From The Editor | December 11, 2013

Views From The Top: Is This The Future Of RO?


By Kevin Westerling,

A Q&A with Richard Stover, executive VP of Desalitech, discussing a reverse osmosis (RO) innovation that greatly increases recovery rates and overall efficiency, while also enhancing flexibility and reliability.

Lofty claims abound in the world of water technology, especially among startup companies. However, when a technology is adopted by an internationally known, pioneering municipality, it’s definitely worthy of attention and consideration. Such is the case with Desalitech’s Closed Circuit Desalination (CCD), which Singapore PUB is piloting as a means to further enhance the efficiency of its RO treatment system for water reuse. The technology, which increases efficiency by returning water to the front of the process in a closed loop, is also being used for industrial operations in Israel and in the U.S.

To explain the patented technique and the benefits it can provide (and to whom), I spoke with the executive VP of Desalitech, Richard Stover. What I encountered weren’t just lofty claims, but proven results — at PUB and elsewhere. Though still up-and-coming, this innovation could very well be the future of RO.

How exactly does Closed Circuit Desalination (CCD) work?

It's a semi-batch approach. The CCD system recycles or recirculates the membrane reject through a unique configuration of standard RO equipment. The batches charge and discharge on the fly, so to speak, with continuous operation of the pumps and production of the product permeate. The result is up to 97 percent recovery, with substantially less energy consumption and greater flexibility and reliability.

Every 10 to 30 minutes, depending on the water being treated, how it's operated, and how much recovery you want, the system is emptied of all the concentrate and filled with new incoming feed water. By completely flushing the system out and starting over again, you don't get the accumulation and precipitation of unwanted elements that can cause fouling or scaling. This frequent flushing is really beneficial for long-term, sustained performance of the membrane elements.

Can you briefly describe RO system cross-flow? How does it work in a conventional sense, and how is CCD different?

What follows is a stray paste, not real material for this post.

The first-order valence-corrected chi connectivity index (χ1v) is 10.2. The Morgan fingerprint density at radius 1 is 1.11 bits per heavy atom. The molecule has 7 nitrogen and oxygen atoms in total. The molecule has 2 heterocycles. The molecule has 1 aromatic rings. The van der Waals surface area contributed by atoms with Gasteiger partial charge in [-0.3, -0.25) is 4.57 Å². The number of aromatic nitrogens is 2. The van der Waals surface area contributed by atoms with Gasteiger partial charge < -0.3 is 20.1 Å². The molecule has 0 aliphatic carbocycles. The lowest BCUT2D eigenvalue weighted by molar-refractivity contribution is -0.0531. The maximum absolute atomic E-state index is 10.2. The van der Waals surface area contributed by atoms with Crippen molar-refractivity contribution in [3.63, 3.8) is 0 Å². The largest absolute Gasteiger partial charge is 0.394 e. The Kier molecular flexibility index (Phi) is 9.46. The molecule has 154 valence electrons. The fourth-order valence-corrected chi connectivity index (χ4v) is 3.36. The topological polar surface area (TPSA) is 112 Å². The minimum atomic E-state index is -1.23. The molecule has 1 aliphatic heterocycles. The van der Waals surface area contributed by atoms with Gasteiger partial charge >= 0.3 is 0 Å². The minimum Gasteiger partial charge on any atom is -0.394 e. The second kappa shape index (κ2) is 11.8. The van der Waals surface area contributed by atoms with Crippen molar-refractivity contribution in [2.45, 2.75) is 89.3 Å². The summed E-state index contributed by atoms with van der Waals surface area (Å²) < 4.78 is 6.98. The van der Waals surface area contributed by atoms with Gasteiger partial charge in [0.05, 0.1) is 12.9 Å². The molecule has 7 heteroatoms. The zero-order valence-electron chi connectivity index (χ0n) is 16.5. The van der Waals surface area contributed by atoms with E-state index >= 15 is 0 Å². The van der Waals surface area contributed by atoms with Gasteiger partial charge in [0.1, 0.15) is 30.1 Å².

With cross-flow filtration, you send the water past the membrane instead of driving into the membrane. What that does is sweep away the accumulated material from the surface. The filter just works as a surface barrier. Nothing gets into the filter — it's all stopped right on the outside active layer, literally one molecular layer on top of the RO membrane. If you don't have a pretty substantial flow going past, salt accumulates right at the surface and the membrane essentially shuts down. They call it concentration polarization. It stops working, so that’s the necessity of cross-flow.

The way we do cross-flow in the CCD system is primarily through recirculation. You're actually using the concentrate and bringing it back around and combining it with the feed so you have very good cross-flow. There's a pump in that loop that's dedicated to supplying that cross-flow. If you didn't have that, then you would have to supply cross-flow with your main feed pump. This requires that most of the feedwater is left in the feed channels at the last membrane, so that the last membrane can function. Whatever is left after the last membrane leaves the membrane vessels as brine waste. That's why, with conventional RO, recovery is limited to about 50 percent per stage.

For our process, we've got cross-flow by virtue of the circulation. As long as you can keep pumping water into this system and recirculating, you can keep getting more and more recovery.

What water/wastewater market segments would benefit most from CCD technology?

Our motivation is the need for water, the increasing demand, and the decreasing resources to meet that demand. What we're trying to do is introduce a more efficient water purification technique. And by efficiency I mean everything: higher energy efficiency, more productive systems, less waste, and a higher recovery rate — to get more out of the water resource you have, whether it's wastewater, fresh water, groundwater, or seawater.

We have plants that have been running for close to five years now, but it’s only been two years since we've brought the technology out of Israel into new applications. What we’ve found is that there are certain markets where our value proposition just really hits home — those that benefit greatly from higher recovery and energy efficiency. Hence the markets we're going after: industrial water treatment and water reuse. Agriculture is a particularly strong focus area because it pulls all these needs and benefits together.

What have you learned since expanding outside of Israel and into new applications?

The basic engineering techniques used to design and build RO systems, they work. So you don't see a lot of piloting or testing of RO systems to make sure that specific project designs will perform correctly before you go to full scale. You pretty much just jump right into full scale. We're able to leverage the same experience and fast-track the implementation process because we’re using the same engineering tools. We’re ready to go right into big plants.

At Singapore PUB, we demonstrated improved recovery from 75 percent to 90 percent and increased output by 20 percent. We've been running a unit in Massachusetts for a good part of this year. All together we have about 20 plants running now. What we found is that our design tools, which are conventional RO design tools, correlate very well with real systems. That's just the way it is in RO.